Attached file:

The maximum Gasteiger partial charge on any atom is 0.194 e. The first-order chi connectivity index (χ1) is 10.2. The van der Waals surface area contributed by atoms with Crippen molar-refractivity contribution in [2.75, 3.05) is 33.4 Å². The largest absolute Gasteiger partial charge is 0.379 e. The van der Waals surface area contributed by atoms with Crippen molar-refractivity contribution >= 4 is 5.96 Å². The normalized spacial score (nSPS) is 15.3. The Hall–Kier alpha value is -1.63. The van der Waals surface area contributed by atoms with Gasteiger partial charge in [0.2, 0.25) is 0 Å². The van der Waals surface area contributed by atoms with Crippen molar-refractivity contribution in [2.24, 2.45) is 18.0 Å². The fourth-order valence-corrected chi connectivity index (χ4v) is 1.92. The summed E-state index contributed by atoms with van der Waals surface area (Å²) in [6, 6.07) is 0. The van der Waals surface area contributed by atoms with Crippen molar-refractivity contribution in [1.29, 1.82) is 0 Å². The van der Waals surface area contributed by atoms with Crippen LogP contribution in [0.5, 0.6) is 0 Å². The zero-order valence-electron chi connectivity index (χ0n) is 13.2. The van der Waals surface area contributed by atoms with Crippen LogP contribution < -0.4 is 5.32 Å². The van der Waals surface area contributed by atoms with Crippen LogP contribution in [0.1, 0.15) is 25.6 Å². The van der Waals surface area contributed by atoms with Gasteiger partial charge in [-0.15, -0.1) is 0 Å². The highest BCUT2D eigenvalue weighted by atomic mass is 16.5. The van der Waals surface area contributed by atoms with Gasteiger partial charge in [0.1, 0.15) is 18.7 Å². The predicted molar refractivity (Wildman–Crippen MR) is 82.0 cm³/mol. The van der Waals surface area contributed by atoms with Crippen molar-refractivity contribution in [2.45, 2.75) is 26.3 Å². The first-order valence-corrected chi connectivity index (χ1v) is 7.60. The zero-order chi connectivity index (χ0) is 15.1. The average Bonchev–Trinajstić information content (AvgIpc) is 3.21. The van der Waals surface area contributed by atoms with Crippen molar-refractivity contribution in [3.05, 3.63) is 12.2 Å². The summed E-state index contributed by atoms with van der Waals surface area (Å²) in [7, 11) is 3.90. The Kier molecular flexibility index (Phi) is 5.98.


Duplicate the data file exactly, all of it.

The maximum Gasteiger partial charge on any atom is 0.194 e. The first-order chi connectivity index (χ1) is 10.2. The van der Waals surface area contributed by atoms with Crippen molar-refractivity contribution in [2.75, 3.05) is 33.4 Å². The largest absolute Gasteiger partial charge is 0.379 e. The van der Waals surface area contributed by atoms with Crippen molar-refractivity contribution >= 4 is 5.96 Å². The normalized spacial score (nSPS) is 15.3. The Hall–Kier alpha value is -1.63. The van der Waals surface area contributed by atoms with Gasteiger partial charge in [0.2, 0.25) is 0 Å². The van der Waals surface area contributed by atoms with Crippen molar-refractivity contribution in [2.24, 2.45) is 18.0 Å². The fourth-order valence-corrected chi connectivity index (χ4v) is 1.92. The summed E-state index contributed by atoms with van der Waals surface area (Å²) in [6, 6.07) is 0. The van der Waals surface area contributed by atoms with Crippen molar-refractivity contribution in [1.29, 1.82) is 0 Å². The van der Waals surface area contributed by atoms with Crippen LogP contribution in [0.5, 0.6) is 0 Å². The zero-order valence-electron chi connectivity index (χ0n) is 13.2. The van der Waals surface area contributed by atoms with Crippen LogP contribution < -0.4 is 5.32 Å². The van der Waals surface area contributed by atoms with Crippen LogP contribution in [0.1, 0.15) is 25.6 Å². The van der Waals surface area contributed by atoms with Gasteiger partial charge in [-0.15, -0.1) is 0 Å². The highest BCUT2D eigenvalue weighted by atomic mass is 16.5. The van der Waals surface area contributed by atoms with Gasteiger partial charge in [0.1, 0.15) is 18.7 Å². The predicted molar refractivity (Wildman–Crippen MR) is 82.0 cm³/mol. The van der Waals surface area contributed by atoms with Crippen molar-refractivity contribution in [2.45, 2.75) is 26.3 Å². The first-order valence-corrected chi connectivity index (χ1v) is 7.60. The zero-order chi connectivity index (χ0) is 15.1. The average Bonchev–Trinajstić information content (AvgIpc) is 3.21. The van der Waals surface area contributed by atoms with Crippen molar-refractivity contribution in [3.05, 3.63) is 12.2 Å². The summed E-state index contributed by atoms with van der Waals surface area (Å²) in [7, 11) is 3.90. The Kier molecular flexibility index (Phi) is 5.98.